It was the beginning of the composer and musician's adoration for music, which flourished growing up in Marin, frequenting jazz shows at Sausalito's the Trident and North Beach, and rock shows at the storied Fillmore Auditorium.

Throughout the years, the Drake High School graduate has been a champion for new melodic music, both in his own work and through the Eclectix Chamber Orchestra, which he founded in 1985 and has presented classical and jazz music of more than 130 living composers, noted as "eclectic" and having "bite" by the New York Times.

He created the Eclectix Dance Company in 2007, and produced all its music on electric flute as well as led the group's artistic direction.

The San Anselmo native moved to New York City in 1971 but still spends most summers in Marin.

When he wasn't writing, performing or releasing albums, the 73-year-old drove a New York City taxicab for 45 years.

Q Did you always dream of being a composer?

A I had always dabbled in it from the beginning but very amateurly. When I moved to New York, I got a scholarship to a small music school for private lessons and I was taught about (influential composer) Arnold Schoenberg. For three years, I was studying harmony and I just grew fascinated with it. Finally, I decided to go for a degree in music composition at Brooklyn College.

Q Last year, you put out your major works online for free. What was that like?

A It was neat to see it all in one place. I have done a lot more than I remembered. I ran a concert series for 15 to 20 years,  for new music.  I always had six composers on each concert, me being one of them, and that was pretty impressive. I got four New York Times reviews over the years for the music.

Courtesy of Lee McClure

Lee McClure founded the Eclectix Chamber Orchestra in 1985.

Q You've performed with a self-designed electric flute. How did that come to be?

A It was 1990. There used to be clubs on Bleecker Street, and there was a Latin jazz group playing and the flutist was the leader. He played some famous tune and all I hear are bass notes coming out of the flute. I think, how does it do that, and during the break, he told me, "I use guitar pedals, go up on stage and write down their names, go to music store and buy them." I went out and bought six, and over the years, it turned into seven, eight and got up to 12 pedals. If you go to Bandcamp, there're two albums of electric flute music.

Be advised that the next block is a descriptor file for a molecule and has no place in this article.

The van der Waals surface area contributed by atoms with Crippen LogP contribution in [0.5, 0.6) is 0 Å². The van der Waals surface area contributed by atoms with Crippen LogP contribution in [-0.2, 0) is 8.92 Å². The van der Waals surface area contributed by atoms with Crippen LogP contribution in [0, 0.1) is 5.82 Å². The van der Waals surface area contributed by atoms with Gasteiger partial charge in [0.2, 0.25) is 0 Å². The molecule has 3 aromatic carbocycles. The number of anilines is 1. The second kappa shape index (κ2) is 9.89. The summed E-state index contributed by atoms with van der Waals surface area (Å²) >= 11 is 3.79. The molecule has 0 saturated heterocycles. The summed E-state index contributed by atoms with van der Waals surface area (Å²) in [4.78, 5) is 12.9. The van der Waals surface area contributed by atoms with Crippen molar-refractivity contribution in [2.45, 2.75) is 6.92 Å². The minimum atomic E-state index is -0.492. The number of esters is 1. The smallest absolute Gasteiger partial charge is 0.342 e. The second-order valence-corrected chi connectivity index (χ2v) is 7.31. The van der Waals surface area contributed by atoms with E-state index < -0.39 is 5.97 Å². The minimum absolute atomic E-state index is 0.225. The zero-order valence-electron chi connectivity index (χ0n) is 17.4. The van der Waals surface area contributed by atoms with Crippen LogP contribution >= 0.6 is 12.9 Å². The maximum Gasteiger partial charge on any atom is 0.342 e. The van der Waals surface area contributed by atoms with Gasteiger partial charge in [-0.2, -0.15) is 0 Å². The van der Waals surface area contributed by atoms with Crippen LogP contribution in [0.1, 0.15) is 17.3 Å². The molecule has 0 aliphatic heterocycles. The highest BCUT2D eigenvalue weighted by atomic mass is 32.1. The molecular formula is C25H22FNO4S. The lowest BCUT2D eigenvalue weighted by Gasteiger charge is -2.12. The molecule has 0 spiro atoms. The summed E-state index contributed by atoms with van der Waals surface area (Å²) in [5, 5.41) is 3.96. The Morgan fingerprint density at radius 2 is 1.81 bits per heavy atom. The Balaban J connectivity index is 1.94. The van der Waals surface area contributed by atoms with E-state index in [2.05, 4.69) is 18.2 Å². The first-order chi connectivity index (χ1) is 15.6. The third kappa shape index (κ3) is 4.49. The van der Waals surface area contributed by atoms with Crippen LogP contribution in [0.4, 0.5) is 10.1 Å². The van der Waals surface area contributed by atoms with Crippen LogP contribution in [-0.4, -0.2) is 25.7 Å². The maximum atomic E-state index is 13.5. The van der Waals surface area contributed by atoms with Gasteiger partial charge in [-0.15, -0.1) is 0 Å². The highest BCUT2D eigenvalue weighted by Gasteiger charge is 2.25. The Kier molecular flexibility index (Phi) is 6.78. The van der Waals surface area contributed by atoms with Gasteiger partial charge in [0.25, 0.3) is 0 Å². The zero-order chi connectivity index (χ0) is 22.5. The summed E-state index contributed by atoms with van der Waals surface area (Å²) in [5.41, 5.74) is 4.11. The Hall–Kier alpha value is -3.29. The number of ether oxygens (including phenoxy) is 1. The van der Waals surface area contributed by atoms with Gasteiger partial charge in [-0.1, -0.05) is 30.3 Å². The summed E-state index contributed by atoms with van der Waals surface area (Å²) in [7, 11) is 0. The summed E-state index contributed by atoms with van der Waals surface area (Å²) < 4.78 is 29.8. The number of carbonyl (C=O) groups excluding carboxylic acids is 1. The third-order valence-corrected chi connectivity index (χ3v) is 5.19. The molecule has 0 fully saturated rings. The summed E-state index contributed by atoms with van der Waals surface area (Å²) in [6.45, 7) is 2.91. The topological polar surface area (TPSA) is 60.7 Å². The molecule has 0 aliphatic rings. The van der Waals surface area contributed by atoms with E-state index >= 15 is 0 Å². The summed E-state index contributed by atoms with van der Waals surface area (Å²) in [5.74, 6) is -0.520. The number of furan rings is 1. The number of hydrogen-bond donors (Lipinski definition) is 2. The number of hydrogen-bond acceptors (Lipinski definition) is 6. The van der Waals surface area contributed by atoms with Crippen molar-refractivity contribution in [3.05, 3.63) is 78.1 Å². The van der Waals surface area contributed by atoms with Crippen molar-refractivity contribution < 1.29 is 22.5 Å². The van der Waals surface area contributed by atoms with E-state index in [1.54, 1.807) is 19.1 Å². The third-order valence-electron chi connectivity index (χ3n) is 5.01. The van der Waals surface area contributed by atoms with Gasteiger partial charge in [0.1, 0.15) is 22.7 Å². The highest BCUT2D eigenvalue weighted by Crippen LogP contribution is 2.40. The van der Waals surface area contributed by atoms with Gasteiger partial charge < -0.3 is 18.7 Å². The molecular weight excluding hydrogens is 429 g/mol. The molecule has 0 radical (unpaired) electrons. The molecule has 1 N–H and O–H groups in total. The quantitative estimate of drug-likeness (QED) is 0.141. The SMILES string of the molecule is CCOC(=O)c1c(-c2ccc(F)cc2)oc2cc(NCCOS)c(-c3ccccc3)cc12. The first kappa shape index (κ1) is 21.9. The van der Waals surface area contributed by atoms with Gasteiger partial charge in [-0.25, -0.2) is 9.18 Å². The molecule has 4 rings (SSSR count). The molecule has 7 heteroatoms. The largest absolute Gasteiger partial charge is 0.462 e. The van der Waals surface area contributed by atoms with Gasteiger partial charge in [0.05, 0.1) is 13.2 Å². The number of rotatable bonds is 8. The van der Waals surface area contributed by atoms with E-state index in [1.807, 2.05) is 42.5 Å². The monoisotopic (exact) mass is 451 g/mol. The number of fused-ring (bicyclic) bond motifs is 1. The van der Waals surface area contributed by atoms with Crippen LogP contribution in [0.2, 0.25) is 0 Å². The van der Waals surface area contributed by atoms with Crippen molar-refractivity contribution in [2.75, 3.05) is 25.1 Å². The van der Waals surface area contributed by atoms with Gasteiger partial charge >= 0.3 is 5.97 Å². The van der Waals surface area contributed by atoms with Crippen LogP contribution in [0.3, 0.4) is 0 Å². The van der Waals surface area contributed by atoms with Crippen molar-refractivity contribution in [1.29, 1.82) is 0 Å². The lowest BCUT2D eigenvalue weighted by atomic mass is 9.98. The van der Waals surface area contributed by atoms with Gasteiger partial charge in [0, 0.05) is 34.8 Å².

Q What have been some memorable shows featuring your compositions?

A One was the Gregg Smith Singers, a 16-member chorus. They just did the best performance. I walked into the rehearsal and I started crying — it was already perfect. The other group was the Accidentals, an eight-member a cappella group — they were more jazz-pop singers — and they definitely did one of my best performances.

Q What about shows you've played?

A At my mother's funeral, I played a solo flute piece and it was the best I've ever done.

Q Where do you find inspiration?

A I have been inspired by Ravel, Gershwin and others. I'll have this melody, I would say, it's kind of like one of their melodies and I would imitate the gesture. It's my melody, but I would try to do the same gesture in descending scales. But, the melodies just come to me. My teacher at Brooklyn College, who was a fairly well-established composer, said, "Oh, you're one of those." And I asked, "What do you mean?" He said, "Oh, you can come up with a melody anytime you want." I asked, "Some people can't?" I didn't know that.